Mozambique does not have official legislative/regulatory texts governing the practice of traditional medicine, any licensing process for traditional health practitioners, or procedures for the official approval of traditional medical practices and remedies (6). However, in 1991, a proposal was put forward for a three-year programme to establish a foundation for collaboration between the National Health Service and the practitioners of traditional medicine in Mozambique. The proposal suggested that traditional medicine practitioners constitute a separate, parallel, and self-regulating health service that collaborates with the Mozambique Government in the realization of specific public health goals. In this regard, the three-year programme would do the following:
• establish workshops to train traditional medicine practitioners in the treatment of priority diseases;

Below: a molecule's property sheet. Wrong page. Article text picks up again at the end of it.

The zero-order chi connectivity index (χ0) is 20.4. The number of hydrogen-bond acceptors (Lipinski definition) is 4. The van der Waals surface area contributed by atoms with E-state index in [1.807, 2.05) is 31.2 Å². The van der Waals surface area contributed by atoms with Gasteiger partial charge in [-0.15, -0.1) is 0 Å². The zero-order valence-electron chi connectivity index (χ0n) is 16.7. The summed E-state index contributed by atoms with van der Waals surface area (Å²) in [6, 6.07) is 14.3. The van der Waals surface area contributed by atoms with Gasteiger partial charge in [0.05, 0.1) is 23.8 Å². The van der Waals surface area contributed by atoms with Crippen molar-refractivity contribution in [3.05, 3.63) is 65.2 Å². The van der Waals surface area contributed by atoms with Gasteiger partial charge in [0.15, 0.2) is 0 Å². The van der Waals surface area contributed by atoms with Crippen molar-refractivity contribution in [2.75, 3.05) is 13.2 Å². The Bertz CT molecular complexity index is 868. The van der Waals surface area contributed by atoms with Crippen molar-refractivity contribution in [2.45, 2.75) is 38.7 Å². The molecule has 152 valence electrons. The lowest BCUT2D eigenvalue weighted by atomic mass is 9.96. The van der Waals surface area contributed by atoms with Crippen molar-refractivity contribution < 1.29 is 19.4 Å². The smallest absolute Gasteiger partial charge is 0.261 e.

• establish a research-derived information base about traditional beliefs and practices;
• educate Government health workers at all levels in traditional beliefs and practices;
• coordinate research in traditional medicines, although, due to a tight budget, this research would not be funded by the Government itself.
Collaborative programmes with traditional medicine practitioners also take place under the umbrella of the Department of Health. In addition, there are a number of programmes sponsored by non-governmental organizations, most of which collaborate with either district or provincial health authorities (43).